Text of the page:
The Secret Life of Walter Mitty (PG)

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Review byMatthew Turner20/12/2013

Two out of Five stars
Running time: 114 mins

The Secret Life of Walter Mitty boasts some stunning scenery and a handful of likeable performances, but it's let down by a trite script, a distracting amount of shockingly blatant product placement and, ironically considering the source material, a lack of imagination.

What's it all about?
Directed by Ben Stiller, The Secret Life of Walter Mitty is based on a 1939 two-and-a-half page short story by James Thurber that became part of the language, with “a Walter Mitty figure” coming to mean a hopeless day-dreaming type whose fantasy life is at direct odds with their drab reality. Bearing no relationship to the 1947 Danny Kaye film version, this modern update stars Stiller as Mitty, a hopeless day-dreamer who works in the photo department of Life Magazine and harbours a secret crush on friendly co-worker Cheryl (Kristen Wiig).

When obnoxious bearded money-man Hendricks (Adam Scott) announces that Life Magazine will be printing its final issue, Mitty is threatened with redundancy unless he tracks down a missing negative from adventurer-slash-photographer Sean O'Connell (Sean Penn), a negative that has been ear-marked for the front cover of the final issue. Inspired by Cheryl, Mitty sets off on a real-life adventure that will take him to Greenland, Iceland and the Himalayas.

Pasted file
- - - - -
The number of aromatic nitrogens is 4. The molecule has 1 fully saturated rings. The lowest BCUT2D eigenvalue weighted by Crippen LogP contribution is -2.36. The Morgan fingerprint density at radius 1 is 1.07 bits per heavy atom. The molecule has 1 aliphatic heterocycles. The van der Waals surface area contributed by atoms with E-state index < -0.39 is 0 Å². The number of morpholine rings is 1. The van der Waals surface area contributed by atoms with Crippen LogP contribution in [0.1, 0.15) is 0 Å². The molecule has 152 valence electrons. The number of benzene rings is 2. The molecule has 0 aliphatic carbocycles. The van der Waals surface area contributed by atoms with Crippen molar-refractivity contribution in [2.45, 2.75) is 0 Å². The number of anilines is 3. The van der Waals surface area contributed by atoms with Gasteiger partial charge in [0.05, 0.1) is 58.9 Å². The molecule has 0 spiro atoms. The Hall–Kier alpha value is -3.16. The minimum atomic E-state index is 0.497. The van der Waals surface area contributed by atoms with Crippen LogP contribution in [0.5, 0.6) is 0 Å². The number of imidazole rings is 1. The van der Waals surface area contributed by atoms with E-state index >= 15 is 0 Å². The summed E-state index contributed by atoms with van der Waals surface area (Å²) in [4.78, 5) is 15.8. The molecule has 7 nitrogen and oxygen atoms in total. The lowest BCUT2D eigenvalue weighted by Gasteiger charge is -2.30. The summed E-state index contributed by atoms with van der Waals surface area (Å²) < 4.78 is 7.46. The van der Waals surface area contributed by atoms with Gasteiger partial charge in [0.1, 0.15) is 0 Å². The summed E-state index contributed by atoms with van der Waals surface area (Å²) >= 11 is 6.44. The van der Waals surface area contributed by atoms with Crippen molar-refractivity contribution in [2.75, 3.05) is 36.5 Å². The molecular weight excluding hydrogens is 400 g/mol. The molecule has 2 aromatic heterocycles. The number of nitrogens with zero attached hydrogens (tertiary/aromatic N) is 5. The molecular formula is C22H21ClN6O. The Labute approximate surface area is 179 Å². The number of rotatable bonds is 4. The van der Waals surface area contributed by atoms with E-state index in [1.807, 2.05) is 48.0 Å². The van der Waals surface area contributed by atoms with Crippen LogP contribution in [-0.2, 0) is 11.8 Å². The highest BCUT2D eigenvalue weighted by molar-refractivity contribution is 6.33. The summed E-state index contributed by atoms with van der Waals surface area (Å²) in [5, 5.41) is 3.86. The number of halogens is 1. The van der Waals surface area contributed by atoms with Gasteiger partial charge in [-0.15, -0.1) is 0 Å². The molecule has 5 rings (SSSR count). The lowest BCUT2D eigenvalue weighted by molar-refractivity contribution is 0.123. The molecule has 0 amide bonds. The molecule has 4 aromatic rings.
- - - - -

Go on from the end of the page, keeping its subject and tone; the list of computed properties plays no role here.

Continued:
The Good
Stiller delivers a likeable performance as Mitty, particularly in the first half of the film when he's more put-upon schlub than globe-trotting adventurer. Wiig is equally good as kind hearted Cheryl, but she's criminally under used, though she does get to appear in the film's best scene, when Mitty is inspired to get on a helicopter piloted by a drunken Icelander (Olfur Darri Olafsson), because he fantasises about Cheryl singing Major Tom to him.

In addition, there's strong support from Shirley Maclaine and Kathryn Hahn as Mitty's mother and sister (also under used), while Patton Oswalt has a nice turn as an eHarmony helpline employee who takes a not-strictly-professional personal interest in Mitty. On top of that, the film is beautifully shot throughout, courtesy of Stuart Dryburgh's cinematography, which makes the most of both the stunning landscapes and the crisp, Mad Men-like office interiors.

The Bad
Aside from a lack of chemistry between Stiller and Wiig, the film's main problem is that the script fails to engage on an emotional level - it settles for the bland straightforwardness of its rather trite Just Do It message and ends up coming across like an advert in the process. It also, ironically, suffers from a crucial lack of imagination (almost all the fantasy scenes are in the trailer) and pretty much abandons the whole day-dreaming comedy premise at around the halfway mark.

In addition, the film is blighted by some aggressive and distracting product placement, with three companies in particular becoming the focal point of scenes, e.g. “Hey, did you know there's a [insert well-known brand here] in Iceland?”

Worth seeing?
Stiller's likeability ensures that The Secret life of Walter Mitty remains watchable, but it's ultimately let down by a trite, unimaginative script that fails to connect either emotionally or dramatically.

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The Secret Life of Walter Mitty (PG)
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Content updated: 08/12/2019 12:45

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